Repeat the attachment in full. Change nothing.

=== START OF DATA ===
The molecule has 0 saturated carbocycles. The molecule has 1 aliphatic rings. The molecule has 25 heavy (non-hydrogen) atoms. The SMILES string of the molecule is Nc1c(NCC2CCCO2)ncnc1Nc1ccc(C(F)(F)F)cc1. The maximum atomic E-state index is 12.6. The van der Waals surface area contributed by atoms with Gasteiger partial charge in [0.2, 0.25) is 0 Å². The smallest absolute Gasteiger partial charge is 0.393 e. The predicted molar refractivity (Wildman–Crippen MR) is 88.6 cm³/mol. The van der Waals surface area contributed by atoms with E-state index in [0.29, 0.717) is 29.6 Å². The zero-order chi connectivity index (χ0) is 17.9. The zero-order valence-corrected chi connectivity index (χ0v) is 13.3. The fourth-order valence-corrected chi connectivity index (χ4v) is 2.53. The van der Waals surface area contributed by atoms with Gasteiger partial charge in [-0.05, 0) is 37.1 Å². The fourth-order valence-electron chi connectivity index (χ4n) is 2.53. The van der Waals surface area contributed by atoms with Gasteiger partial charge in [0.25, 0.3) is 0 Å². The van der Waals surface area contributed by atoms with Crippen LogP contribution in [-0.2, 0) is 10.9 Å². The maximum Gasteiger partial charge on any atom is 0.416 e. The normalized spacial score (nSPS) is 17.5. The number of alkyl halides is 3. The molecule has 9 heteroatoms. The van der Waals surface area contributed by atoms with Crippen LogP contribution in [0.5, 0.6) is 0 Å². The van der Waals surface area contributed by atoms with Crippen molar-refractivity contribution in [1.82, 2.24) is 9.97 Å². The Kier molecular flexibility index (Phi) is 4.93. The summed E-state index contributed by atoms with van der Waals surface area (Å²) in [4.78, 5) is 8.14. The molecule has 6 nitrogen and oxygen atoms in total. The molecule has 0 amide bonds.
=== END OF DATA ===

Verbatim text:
The molecule has 0 saturated carbocycles. The molecule has 1 aliphatic rings. The molecule has 25 heavy (non-hydrogen) atoms. The SMILES string of the molecule is Nc1c(NCC2CCCO2)ncnc1Nc1ccc(C(F)(F)F)cc1. The maximum atomic E-state index is 12.6. The van der Waals surface area contributed by atoms with Gasteiger partial charge in [0.2, 0.25) is 0 Å². The smallest absolute Gasteiger partial charge is 0.393 e. The predicted molar refractivity (Wildman–Crippen MR) is 88.6 cm³/mol. The van der Waals surface area contributed by atoms with E-state index in [0.29, 0.717) is 29.6 Å². The zero-order chi connectivity index (χ0) is 17.9. The zero-order valence-corrected chi connectivity index (χ0v) is 13.3. The fourth-order valence-corrected chi connectivity index (χ4v) is 2.53. The van der Waals surface area contributed by atoms with Gasteiger partial charge in [-0.05, 0) is 37.1 Å². The fourth-order valence-electron chi connectivity index (χ4n) is 2.53. The van der Waals surface area contributed by atoms with Gasteiger partial charge in [0.25, 0.3) is 0 Å². The van der Waals surface area contributed by atoms with Crippen LogP contribution in [-0.2, 0) is 10.9 Å². The maximum Gasteiger partial charge on any atom is 0.416 e. The normalized spacial score (nSPS) is 17.5. The number of alkyl halides is 3. The molecule has 9 heteroatoms. The van der Waals surface area contributed by atoms with Crippen LogP contribution in [0.5, 0.6) is 0 Å². The van der Waals surface area contributed by atoms with Crippen molar-refractivity contribution in [1.82, 2.24) is 9.97 Å². The Kier molecular flexibility index (Phi) is 4.93. The summed E-state index contributed by atoms with van der Waals surface area (Å²) in [4.78, 5) is 8.14. The molecule has 6 nitrogen and oxygen atoms in total. The molecule has 0 amide bonds.